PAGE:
Foster insisted it was “a bit of a nonsense, frankly, to talk about a hard border”.

DUP LEADER ARLENE Foster has been expanding on her earlier comments that there was never a hard border on the island of Ireland during the Troubles. 

Speaking at an event in London earlier, Foster reiterated that her party believed there was no need for a backstop provision to form part of the UK’s deal to exit the EU. 

“As someone who lived through the Troubles we never had a hard border. There were 20,000 soldiers in Northern Ireland and they couldn’t hermetically seal the border in Northern Ireland so it is a bit of a nonsense, frankly, to talk about a hard border,” Foster said. 

BBC Northern Ireland’s political editor Mark Devenport, speaking to her afterwards, put it to the DUP leader that many people would remember having a much harder border during the period of the conflict. 

“Yes but it was for completely different reasons,” Foster said. 

. @DUPleader explaining to me her comment that “we never had a hard border” during the Troubles – more on @BBCevex later pic.twitter.com/bBqNJj0b5C

Both the Taoiseach and UK Prime Minister Theresa May have repeatedly said there can be no return to the borders of the past in the wake of Brexit.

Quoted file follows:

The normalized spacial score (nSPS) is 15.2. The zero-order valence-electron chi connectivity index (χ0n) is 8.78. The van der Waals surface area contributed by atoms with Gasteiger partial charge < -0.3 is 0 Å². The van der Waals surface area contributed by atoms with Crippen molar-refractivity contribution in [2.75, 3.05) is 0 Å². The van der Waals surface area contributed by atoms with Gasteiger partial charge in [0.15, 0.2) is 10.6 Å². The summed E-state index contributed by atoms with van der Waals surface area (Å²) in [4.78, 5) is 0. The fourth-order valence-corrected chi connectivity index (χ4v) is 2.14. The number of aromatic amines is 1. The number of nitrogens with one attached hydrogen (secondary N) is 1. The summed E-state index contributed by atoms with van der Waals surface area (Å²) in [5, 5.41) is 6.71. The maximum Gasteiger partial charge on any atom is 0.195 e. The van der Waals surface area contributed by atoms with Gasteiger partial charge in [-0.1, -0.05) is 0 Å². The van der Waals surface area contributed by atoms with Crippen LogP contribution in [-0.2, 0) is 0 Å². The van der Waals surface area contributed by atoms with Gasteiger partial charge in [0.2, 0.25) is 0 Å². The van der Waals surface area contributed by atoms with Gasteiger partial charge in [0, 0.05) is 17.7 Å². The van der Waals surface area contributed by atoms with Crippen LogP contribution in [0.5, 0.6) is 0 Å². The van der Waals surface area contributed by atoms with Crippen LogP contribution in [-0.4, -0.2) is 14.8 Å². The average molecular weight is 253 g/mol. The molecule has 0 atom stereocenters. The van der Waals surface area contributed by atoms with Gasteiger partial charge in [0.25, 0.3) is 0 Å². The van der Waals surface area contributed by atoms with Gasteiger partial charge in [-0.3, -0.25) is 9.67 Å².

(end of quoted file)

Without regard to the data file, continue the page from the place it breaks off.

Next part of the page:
The backstop provision, which is included in the Withdrawal Agreement struck between May’s government and the EU, is an insurance policy designed to avoid border infrastructure in Ireland “unless and until” another solution is agreed. 

The Troubles 

Many routes between the Republic and the North were closed at the height of the Troubles, with smaller roads either blocked, spiked or blown up by the British Army. Full-scale military checkpoints were erected on many of the main routes that remained. 

Routes along the length of the border began reopening from the 1990s – with the last few roads and bridges being repaired and reopened around a decade ago. 275 land border crossings now exist between the North and the Republic – more than along the whole of EU’s eastern border.

The debate around how to define a hard border was discussed recently by the UK Parliament’s Northern Ireland Affairs Committee, which observed:  

Reaction 

Arlene Foster just said in London today that there “never was a hard border” in Ireland – what absolute nonsense; I’m guessing she never attempted to cross the border then?! pic.twitter.com/Hk1n7dsHrM

SDLP Assembly Member for Newry and Armagh Justin McNulty has branded the comments as “grossly inaccurate”.

“The DUP Leader has unashamedly not let the facts get in the way of a good soundbite,” he said.

Alliance and Sinn Féin representatives also criticised her comments. 

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